I didn’t have this problem.
My problem was that my mind expected negative future outcomes from this retreat – and it identified the wrong ones!
I expected that the biggest threat to my mental well-being would come from old psychological demons (fears, insecurities, etc.) bursting out from the recesses of my mind. Without the distractions of everyday life (routines, sports, TV, WiFi, talking to people, and so on), they would bubble to the surface, consuming me in grief and pain.
My mind anticipated this. It told me that this was likely to happen. In doing so, I steeled myself and prepared myself for the inevitable suffering that this threat would bring me…
…and it never came.
It turned out that years of confronting, understanding and managing old demons meant that I (fortunately) didn’t have any to deal with at this moment in time.
Not quite. Instead, I faced a different kind of demon that I was not mentally prepared for – my living conditions.
My room was a prison cell. My bed was a concrete slab. My pillow was made of wood. There was gecko shit all over the floor. There were spiders bigger than my hands lurking in the toilets. There were biting ants invading our dorms. We took showers with buckets of cold water.
It was unknown. It was uncomfortable. It was inconvenient.
But here’s the thing.
If I had truly been without any expectations, my living conditions would have been inconvenient – but not necessarily a threat.
But they became a threat because I had started off in the wrong frame of mind! I had permitted my mind to operate on the basis that this retreat would be filled with ‘threats’. My mind expected there to be threats. It scanned and attempted to anticipate threats.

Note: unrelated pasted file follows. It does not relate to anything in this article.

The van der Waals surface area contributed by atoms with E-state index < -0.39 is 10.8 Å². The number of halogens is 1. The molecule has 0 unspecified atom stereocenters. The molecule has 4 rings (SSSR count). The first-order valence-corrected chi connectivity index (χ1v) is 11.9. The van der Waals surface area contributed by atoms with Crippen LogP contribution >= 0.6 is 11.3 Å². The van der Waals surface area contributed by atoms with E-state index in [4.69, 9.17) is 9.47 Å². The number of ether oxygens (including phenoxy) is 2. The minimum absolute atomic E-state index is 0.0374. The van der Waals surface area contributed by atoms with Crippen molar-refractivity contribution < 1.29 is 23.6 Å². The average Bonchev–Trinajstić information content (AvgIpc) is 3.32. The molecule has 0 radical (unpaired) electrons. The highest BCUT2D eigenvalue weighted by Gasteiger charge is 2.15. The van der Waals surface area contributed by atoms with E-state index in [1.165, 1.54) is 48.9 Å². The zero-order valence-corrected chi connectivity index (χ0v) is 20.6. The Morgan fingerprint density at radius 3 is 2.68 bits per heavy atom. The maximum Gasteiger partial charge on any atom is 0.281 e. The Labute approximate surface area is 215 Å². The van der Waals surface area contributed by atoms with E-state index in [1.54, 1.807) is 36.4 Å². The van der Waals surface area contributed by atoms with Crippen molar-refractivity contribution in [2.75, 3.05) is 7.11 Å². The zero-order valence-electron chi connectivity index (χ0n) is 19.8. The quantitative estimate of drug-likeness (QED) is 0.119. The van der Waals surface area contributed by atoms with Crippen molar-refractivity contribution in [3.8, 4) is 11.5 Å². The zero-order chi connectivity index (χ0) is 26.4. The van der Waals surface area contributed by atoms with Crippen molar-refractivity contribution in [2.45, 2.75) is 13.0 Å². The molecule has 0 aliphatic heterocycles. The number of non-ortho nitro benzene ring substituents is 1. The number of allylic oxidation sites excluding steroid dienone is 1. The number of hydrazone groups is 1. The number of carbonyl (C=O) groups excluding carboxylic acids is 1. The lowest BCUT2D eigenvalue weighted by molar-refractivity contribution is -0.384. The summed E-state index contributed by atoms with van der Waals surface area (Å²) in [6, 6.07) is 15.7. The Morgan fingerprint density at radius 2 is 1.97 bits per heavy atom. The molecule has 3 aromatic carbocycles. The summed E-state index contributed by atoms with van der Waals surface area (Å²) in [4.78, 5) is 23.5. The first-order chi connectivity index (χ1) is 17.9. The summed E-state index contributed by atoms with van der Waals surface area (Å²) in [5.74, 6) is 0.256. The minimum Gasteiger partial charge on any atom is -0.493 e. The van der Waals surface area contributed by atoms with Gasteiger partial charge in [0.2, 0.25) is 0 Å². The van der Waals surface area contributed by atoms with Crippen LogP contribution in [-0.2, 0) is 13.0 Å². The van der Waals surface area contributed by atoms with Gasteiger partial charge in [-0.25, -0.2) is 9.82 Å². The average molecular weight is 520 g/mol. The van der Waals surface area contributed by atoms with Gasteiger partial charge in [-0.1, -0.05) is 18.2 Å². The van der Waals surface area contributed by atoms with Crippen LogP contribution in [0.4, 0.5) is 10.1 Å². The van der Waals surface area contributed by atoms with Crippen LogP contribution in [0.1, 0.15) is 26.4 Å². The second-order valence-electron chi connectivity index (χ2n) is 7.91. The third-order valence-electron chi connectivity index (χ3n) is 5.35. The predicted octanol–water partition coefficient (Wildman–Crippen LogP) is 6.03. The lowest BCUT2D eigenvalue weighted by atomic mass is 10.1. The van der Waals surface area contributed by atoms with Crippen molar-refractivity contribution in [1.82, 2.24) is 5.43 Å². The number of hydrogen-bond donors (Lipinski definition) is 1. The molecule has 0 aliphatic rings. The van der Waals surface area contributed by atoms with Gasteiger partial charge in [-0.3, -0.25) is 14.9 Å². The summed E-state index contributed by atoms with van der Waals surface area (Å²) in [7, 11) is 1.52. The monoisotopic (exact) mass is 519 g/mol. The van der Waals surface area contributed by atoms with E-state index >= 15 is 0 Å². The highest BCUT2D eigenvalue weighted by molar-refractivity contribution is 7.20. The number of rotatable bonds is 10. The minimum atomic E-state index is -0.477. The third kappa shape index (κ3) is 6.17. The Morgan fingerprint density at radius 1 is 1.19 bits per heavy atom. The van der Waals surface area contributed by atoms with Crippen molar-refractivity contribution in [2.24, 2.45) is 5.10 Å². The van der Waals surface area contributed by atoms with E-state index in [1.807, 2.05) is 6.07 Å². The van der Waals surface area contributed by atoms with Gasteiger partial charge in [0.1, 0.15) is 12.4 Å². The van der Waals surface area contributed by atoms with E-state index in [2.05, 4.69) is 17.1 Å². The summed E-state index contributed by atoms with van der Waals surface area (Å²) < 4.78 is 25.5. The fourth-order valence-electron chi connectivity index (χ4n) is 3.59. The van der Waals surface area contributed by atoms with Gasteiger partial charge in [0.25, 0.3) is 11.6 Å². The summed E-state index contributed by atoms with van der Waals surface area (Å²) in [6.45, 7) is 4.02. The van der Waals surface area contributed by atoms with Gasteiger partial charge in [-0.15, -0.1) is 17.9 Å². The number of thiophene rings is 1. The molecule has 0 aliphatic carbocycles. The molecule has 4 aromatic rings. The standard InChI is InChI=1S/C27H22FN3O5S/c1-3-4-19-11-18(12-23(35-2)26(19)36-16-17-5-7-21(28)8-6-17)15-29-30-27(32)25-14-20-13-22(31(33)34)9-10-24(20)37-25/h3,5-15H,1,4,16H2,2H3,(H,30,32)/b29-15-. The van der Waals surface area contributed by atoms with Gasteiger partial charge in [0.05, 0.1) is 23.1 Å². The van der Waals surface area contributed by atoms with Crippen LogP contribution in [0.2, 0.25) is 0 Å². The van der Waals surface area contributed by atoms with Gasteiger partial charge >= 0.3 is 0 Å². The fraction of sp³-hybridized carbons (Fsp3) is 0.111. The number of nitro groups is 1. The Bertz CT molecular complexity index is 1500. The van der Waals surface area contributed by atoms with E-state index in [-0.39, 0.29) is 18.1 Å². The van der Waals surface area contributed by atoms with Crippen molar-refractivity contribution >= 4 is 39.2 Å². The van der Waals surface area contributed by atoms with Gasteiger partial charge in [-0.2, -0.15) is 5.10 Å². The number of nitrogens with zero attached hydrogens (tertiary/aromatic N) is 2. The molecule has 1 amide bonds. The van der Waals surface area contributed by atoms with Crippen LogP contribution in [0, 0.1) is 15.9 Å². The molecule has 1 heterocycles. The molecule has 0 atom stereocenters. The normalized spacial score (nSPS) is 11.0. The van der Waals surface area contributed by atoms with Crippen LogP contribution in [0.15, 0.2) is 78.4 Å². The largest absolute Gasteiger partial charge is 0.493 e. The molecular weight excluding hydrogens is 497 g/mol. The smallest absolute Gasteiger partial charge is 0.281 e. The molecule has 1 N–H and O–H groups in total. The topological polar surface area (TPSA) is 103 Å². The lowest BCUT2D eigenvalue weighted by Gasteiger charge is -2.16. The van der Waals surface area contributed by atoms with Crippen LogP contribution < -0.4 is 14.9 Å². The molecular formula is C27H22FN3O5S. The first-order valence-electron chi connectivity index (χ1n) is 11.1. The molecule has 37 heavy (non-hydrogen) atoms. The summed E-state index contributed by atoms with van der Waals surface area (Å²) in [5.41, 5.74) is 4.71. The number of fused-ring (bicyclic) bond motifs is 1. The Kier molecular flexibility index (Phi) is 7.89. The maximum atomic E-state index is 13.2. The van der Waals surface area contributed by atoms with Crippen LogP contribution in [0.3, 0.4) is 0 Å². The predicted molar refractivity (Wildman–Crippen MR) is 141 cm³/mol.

Remember – what we focus on, we attract. If we’re looking for threats, believe me, our mind will find threats!
So instead of facing a curious new living situation that was slightly inconvenient, my mind told me that I was facing an unknown and unanticipated threat to my way of living, far outside of my comfort zone. This led to heightened feelings of discomfort, discontentment and dissatisfaction for the first 3 days of the retreat – after which the ‘unknown’ situation finally became ‘known’ to my mind, and it downgraded its assessment of the situation from ‘threat’ to ‘inconvenience’.
Those first three days, from Induction Day to the end of Day 2, were hell.
And they could have been avoided had I managed my expectations more effectively.
This experience taught me that there is no such thing as good expectation. It’s natural for our mind to form expectations of both types – the ‘ideal case’ and the ‘negative outcome’. We have to be vigilant and aware of these expectations as they form, and we also need to understand the state of mind that these expectations create.
By consciously recognising our expectations and accompanying mind states as they form, we take away some of the influence that they hold over us. We become more able to manage them and introduce alternative thought patterns and mind states that are more conducive to our well-being – for example, openness and gratitude instead of desires and threats.
Hope for the best – but don’t expect it to happen.
Prepare for the worst – but don’t expect it to happen.
Be open, be adaptable, and always be grateful.
Kam Taj is a University of Cambridge graduate (Engineering Tripos, BA, MEng, 2011-15), ICF-Accredited performance coach, motivational speaker and author of 'The Ultimate Guide To Exam Success'. He runs training workshops at schools, universities and companies on personal & professional development, with a focus on performance improvement in their field of choice. When he's not running workshops or coaching private clients, you can find him playing tennis, hanging on gymnastic rings and making cheesy motivational Instagram posts.